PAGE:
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I’ve found that using a
Makefile is helpful for
running and building Go projects.
You can create a very complex
Makefile to coordinate
a number of build tasks. However, I will not focus on a complex
setup here. Rather, this is a quick and dirty generic
Makefile that I like to use for demo or throwaway
You could just as easily use a
bash script, but I
Makefile. My example will not cover all
scenarios, but I like using this as a generic build process for my
one-off standalone Go apps.
You should read up on
setting the GOPATH
to understand how to set up a reliable
long term development. My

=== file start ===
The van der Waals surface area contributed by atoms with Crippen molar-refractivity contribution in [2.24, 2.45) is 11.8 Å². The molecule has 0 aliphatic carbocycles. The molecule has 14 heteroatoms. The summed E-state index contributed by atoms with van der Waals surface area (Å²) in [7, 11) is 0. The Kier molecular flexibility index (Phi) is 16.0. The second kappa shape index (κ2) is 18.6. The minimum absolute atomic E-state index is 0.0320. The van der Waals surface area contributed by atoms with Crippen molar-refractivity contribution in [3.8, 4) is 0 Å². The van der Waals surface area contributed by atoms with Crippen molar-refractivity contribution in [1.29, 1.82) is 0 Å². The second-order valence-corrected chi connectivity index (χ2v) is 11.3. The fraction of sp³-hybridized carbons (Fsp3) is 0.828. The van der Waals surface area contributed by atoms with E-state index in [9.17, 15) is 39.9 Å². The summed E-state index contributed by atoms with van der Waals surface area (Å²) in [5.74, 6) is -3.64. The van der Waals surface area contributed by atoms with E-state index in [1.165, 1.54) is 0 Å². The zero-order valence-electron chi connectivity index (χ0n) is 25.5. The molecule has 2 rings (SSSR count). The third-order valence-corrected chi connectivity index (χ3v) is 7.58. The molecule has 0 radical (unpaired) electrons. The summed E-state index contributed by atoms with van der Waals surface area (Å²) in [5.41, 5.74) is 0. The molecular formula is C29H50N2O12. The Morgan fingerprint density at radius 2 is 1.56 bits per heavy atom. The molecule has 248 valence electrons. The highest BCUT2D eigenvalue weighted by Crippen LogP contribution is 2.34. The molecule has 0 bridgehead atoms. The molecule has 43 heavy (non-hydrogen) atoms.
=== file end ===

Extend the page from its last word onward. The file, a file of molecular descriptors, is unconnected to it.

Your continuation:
Makefile is specifically
GOPATH to the current directory. That
is because this example
Makefile is designed for
throaway projects. This is probably not ideal for most
workflows, but that is up to you to decide.
# Makefile export GOPATH := $(shell pwd) all: echo $$GOPATH go get -d go run *.go build: echo $$GOPATH go get -d go build -o out.bin
Then simply run
make to run your Go app.
You can also run
make build to build a binary for
your Go app.
Dependencies get downloaded to
./src. Note, this is a
relative path. The dependencies will end up in the
current directory with your
Makefile and Go
code due to how I am setting the